The Secret Mindfulness Tool Hiding In Your Kitchen

Do you lay the table or do you serve from the hob and then grab cutlery, glasses, the salt, etc., in random increments as you attempt to eat? 

I ask because I put myself firmly in the latter camp. Even though I should know better.

It was my German granny who taught me how to lay the table. She would do so with proper linen napkins in napkin rings. But my granny had an advantage- laying a nice table was in her blood. They even have a word for it in German. It’s called “Tischkultur”.  

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How to Marie Kondo your Home and Pass on the Joy

My mum was a proponent of the Japanese idea that inanimate objects are our equals. She once apologised to her chocolate digestive after it slipped from her fingers to the floor. “Sorry biscuit”, she exclaimed with genuine regret.

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When luxury becomes essential

You might not  think that a decanter is a necessary piece of equipment, or that it's important to drink from a  particular shaped wine glass to appreciate Burgundy. But then perhaps you are not familiar with Von Poschinger glassware.  The timeless beauty and exquisite craftsmanship of these pieces will make you believe that they are essential to your way of life.

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What's all the fuss about Bauhaus?

When I tell people that Spiero is dedicated to German design they can look a bit bewildered.

We all  know about the cool minimalism of Swedish design and the chic cosiness of Danish Hygge,  but German?

Of course, what is often forgotten is the Bauhaus.

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Things We Keep

I love stumbling upon obscure exhibitions in quiet corners of cities. Recently in London  I found a display of household objects at The German Historical Institute (which is worth a visit for the staircase alone).

The show was called “Things we keep” and was the result of a Kings College project which asked German expats to reveal the treasured possessions they had brought with them to England. 

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Luxe Calme Volupté at Luca London

Is it possible that Luca got everything right?

The pistachio leather banquette. The  blush pink plaster walls. The marble counter. The pleated lamp shades. The brass and wrought iron. The linen.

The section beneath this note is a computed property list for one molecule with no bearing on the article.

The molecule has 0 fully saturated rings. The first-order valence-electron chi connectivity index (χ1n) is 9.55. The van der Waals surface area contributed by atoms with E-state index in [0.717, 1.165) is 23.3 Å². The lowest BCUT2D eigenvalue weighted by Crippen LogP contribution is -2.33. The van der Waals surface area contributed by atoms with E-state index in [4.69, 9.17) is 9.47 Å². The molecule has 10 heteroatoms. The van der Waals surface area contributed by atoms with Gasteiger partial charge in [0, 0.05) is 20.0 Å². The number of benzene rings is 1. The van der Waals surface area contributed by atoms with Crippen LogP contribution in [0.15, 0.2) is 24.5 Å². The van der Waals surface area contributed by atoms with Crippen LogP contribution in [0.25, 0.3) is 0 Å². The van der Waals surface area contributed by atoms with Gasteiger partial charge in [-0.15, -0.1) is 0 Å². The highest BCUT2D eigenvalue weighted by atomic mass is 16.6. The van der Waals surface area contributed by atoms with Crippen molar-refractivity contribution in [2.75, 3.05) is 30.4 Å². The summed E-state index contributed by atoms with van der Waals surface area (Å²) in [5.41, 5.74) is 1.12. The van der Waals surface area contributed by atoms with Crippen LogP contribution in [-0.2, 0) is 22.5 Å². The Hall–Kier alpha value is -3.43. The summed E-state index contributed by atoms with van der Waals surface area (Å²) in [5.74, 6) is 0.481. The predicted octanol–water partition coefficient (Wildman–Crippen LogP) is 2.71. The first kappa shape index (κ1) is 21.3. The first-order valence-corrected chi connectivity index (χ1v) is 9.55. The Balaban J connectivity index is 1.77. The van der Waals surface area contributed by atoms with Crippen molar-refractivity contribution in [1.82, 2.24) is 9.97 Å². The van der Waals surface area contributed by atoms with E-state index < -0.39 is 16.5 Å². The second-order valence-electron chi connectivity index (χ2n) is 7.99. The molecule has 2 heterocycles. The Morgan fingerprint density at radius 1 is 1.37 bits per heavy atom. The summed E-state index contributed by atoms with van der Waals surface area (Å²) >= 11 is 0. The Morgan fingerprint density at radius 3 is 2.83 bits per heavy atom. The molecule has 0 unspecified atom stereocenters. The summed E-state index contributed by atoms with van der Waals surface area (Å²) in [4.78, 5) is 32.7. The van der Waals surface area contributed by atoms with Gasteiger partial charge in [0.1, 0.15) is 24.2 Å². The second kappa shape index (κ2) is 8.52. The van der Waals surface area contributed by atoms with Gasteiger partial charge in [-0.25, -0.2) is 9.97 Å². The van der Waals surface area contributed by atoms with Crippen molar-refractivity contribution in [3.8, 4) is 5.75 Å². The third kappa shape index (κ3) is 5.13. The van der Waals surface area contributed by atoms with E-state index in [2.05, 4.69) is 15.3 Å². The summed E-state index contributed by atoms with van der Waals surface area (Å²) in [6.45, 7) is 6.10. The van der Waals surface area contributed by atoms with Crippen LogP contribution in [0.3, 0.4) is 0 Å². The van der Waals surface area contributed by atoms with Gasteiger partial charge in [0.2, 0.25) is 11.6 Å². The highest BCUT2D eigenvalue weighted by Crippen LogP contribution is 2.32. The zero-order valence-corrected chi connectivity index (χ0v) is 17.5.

This decor isn't cutting edge but it is thrilling in its attention to detail. It is the embodiment of Luxe calme et  volupté -a line from a Baudelaire poem which translates as luxury, peace and pleasure. And that is exactly what Luca delivers.

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People Will Always Need Plates

I have just been to a  brilliant exhibition at the Jewish Museum in London on ceramic art. The last time anyone got really excited about pots involved Patrick Swayze (although The Great Pottery Throw Down could change all that).

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Design with Staying Power

It’s one thing to love the beauty and delicacy of antique tableware but it’s quite another to wash everything by hand and live  in fear of breaking the irreplaceable. But what if you could have dishwasher safe products hand finished to an antique design? Enter Onion Pattern porcelain. 

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Probably the best marzipan in the Wald.

You would never find Wald Marzipan if you weren’t looking for it. Or perhaps the point is that you stumble across it when you’re least expecting it.  Nestled down a quiet residential street in a leafy corner of Berlin, Wald’s shop is discreet but a peek inside and the sugar pink candy stripes give the game away.

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Box of Delights

You may recognise this image from The Grand Budapest Hotel, a film by Wes Anderson.  This film's designers deserve a book to be written about them, never mind a blog.  Any film that requires a set design for a 19th century cake emporium as well as a 1960s hotel lobby is extraordinary by any standards. The fact that the finished designs look like they do is breathtaking.

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